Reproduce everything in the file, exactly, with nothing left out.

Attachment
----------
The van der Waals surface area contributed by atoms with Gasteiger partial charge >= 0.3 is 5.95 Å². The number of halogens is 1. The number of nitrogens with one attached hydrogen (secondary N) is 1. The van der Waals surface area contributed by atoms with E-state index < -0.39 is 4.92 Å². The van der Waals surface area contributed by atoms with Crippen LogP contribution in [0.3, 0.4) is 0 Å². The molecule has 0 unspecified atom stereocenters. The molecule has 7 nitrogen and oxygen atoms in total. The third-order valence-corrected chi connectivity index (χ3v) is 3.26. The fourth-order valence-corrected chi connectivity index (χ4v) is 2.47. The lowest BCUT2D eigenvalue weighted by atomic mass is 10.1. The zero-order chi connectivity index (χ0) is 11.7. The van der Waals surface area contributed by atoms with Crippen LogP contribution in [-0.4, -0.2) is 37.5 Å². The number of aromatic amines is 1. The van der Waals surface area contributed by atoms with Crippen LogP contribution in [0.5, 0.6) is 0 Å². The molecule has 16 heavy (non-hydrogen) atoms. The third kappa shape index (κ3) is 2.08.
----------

The van der Waals surface area contributed by atoms with Gasteiger partial charge >= 0.3 is 5.95 Å². The number of halogens is 1. The number of nitrogens with one attached hydrogen (secondary N) is 1. The van der Waals surface area contributed by atoms with E-state index < -0.39 is 4.92 Å². The van der Waals surface area contributed by atoms with Crippen LogP contribution in [0.3, 0.4) is 0 Å². The molecule has 0 unspecified atom stereocenters. The molecule has 7 nitrogen and oxygen atoms in total. The third-order valence-corrected chi connectivity index (χ3v) is 3.26. The fourth-order valence-corrected chi connectivity index (χ4v) is 2.47. The lowest BCUT2D eigenvalue weighted by atomic mass is 10.1. The zero-order chi connectivity index (χ0) is 11.7. The van der Waals surface area contributed by atoms with Crippen LogP contribution in [-0.4, -0.2) is 37.5 Å². The number of aromatic amines is 1. The van der Waals surface area contributed by atoms with Crippen LogP contribution in [0.5, 0.6) is 0 Å². The molecule has 16 heavy (non-hydrogen) atoms. The third kappa shape index (κ3) is 2.08.